Daniel Ojeda

Ballet dancer and choreographer Daniel Ojeda stands in front of the Esther Simplot Performing Arts Center annex in Boise on Feb. 19. Last summer, Ojeda’s freelance gigs disappeared, as the curtain dropped due to COVID-19. He continues to work for Ballet Idaho, which is holding its 2020-21 season online.

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Before the pandemic, Daniel Ojeda was used to supplementing his income with unemployment benefits, writes Idaho Press reporter Ryan Suppe. A 29-year-old ballet dancer and choreographer, Ojeda works about half the year as a freelancer, when he's not on contract with Ballet Idaho during the fall and winter. Last summer, those freelance gigs — about half Ojeda's annual income — disappeared, as the curtain dropped and lights went out in theaters and studios.

Working in an arts industry decimated by the novel coronavirus, Ojeda, along with his colleagues at Ballet Idaho, have adapted and survived. Although, nearly one year into the pandemic, stages remain closed, and audiences are not permitted or, at the very least, ill-advised.

"We're all just in this perpetual limbo," Ojeda, a Boise resident, said. "But it's also a vacuum-sealed, perpetual limbo, where we're slowly dying of lack of oxygen. It's not even a situation where we don't want to work; we just simply can't. We don't have an audience, we don't have theaters, we don't have safe spaces to practice."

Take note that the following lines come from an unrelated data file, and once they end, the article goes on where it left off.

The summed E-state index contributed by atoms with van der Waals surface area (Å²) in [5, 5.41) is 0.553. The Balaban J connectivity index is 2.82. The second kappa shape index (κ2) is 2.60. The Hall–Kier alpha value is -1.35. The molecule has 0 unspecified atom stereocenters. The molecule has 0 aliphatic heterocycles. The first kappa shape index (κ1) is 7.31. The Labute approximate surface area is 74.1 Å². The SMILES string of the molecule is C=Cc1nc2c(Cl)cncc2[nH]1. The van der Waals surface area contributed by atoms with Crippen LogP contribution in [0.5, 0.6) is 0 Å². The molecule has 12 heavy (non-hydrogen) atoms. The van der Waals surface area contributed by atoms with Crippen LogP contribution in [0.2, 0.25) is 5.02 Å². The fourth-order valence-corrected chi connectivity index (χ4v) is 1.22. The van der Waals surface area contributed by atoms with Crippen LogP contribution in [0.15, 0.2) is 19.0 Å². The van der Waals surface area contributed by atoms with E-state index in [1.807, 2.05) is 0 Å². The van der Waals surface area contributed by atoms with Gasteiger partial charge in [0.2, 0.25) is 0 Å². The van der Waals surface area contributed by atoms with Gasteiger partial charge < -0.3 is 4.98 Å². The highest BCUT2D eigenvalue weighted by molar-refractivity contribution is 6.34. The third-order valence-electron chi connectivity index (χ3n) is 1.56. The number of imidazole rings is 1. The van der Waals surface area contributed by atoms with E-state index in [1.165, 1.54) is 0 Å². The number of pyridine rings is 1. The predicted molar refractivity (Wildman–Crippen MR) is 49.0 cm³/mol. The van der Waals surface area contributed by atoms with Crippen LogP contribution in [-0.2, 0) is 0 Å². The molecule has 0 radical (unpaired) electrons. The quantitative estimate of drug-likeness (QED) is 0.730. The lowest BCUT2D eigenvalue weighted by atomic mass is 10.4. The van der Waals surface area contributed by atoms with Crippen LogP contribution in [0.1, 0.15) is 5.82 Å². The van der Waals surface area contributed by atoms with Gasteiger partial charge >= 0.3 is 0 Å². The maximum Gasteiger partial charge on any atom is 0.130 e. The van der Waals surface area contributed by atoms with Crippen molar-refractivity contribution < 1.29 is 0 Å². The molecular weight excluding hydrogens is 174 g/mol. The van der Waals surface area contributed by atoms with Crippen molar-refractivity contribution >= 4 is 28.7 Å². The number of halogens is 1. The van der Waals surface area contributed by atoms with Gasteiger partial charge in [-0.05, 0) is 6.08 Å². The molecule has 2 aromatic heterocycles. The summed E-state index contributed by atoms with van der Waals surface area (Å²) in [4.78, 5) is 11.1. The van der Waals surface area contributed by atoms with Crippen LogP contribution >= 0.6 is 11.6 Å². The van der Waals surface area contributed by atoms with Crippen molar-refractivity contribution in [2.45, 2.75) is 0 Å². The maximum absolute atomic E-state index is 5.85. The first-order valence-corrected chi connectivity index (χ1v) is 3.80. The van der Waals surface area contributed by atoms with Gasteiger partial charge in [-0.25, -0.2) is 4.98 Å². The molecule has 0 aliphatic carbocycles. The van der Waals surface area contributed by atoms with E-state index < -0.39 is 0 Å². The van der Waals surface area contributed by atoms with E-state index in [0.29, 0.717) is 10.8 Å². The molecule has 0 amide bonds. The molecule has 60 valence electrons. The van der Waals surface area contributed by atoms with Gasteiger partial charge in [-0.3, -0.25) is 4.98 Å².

The Idaho Department of Labor in 2020 paid more than $1 billion in benefits to the tens of thousands of Idahoans, 92% of whom lost their jobs or had their hours reduced due to the pandemic and the economic recession that followed. Since a peak of unemployment claimants in May — more than 78,000 — weekly claims in February dropped to about 33,000.

That's still "substantially higher than we usually see," said the labor department's Benefits Bureau Chief Joshua McKenna. The 33,000 claims during the week of Feb. 6 is triple the number of claims during the same week last year, pre-pandemic. While Idaho has fared better than most states in terms of economic recovery, it continues to feel the impact of long-term unemployment that followed an economic shock from last spring.

Recent data shows construction and building and grounds maintenance workers have the highest jobless rates; however, those include seasonal jobs that typically drop in the winter months during normal years. On the other hand, service industries, such as food and retail, and health care and social services have been slower to recover.

Idaho's unemployment rate in December, the most recent available data, was 4.4%, lower than the national average of 6.3% as of January. Idaho reached a peak last April at 11.8%, just two months after a pre-pandemic unemployment rate of 2.5%, an all-time low and among the nation's lowest at the time.

You can read Suppe's full story online here at idahopress.com (subscription required), or pick up today's Sunday/Monday edition of the Idaho Press; it's on the front page.

Betsy Z. Russell is the Boise bureau chief and state capitol reporter for the Idaho Press and Adams Publishing Group. Follow her on Twitter at @BetsyZRussell.

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